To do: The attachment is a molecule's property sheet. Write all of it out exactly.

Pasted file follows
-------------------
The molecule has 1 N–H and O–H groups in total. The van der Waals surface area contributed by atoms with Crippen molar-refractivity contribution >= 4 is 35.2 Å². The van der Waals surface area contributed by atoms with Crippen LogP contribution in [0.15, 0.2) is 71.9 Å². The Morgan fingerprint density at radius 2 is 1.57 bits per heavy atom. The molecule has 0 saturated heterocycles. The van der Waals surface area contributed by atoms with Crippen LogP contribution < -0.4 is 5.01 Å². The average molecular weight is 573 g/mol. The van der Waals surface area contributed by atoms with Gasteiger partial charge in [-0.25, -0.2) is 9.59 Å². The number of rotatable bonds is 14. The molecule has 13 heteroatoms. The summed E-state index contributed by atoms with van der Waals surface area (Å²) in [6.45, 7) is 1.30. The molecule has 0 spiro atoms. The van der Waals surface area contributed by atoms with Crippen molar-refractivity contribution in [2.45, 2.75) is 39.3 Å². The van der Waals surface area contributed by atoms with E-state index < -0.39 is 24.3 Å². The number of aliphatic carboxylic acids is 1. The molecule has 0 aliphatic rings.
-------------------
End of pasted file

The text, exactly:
The molecule has 1 N–H and O–H groups in total. The van der Waals surface area contributed by atoms with Crippen molar-refractivity contribution >= 4 is 35.2 Å². The van der Waals surface area contributed by atoms with Crippen LogP contribution in [0.15, 0.2) is 71.9 Å². The Morgan fingerprint density at radius 2 is 1.57 bits per heavy atom. The molecule has 0 saturated heterocycles. The van der Waals surface area contributed by atoms with Crippen LogP contribution < -0.4 is 5.01 Å². The average molecular weight is 573 g/mol. The van der Waals surface area contributed by atoms with Gasteiger partial charge in [-0.25, -0.2) is 9.59 Å². The number of rotatable bonds is 14. The molecule has 13 heteroatoms. The summed E-state index contributed by atoms with van der Waals surface area (Å²) in [6.45, 7) is 1.30. The molecule has 0 spiro atoms. The van der Waals surface area contributed by atoms with Crippen molar-refractivity contribution in [2.45, 2.75) is 39.3 Å². The van der Waals surface area contributed by atoms with E-state index < -0.39 is 24.3 Å². The number of aliphatic carboxylic acids is 1. The molecule has 0 aliphatic rings.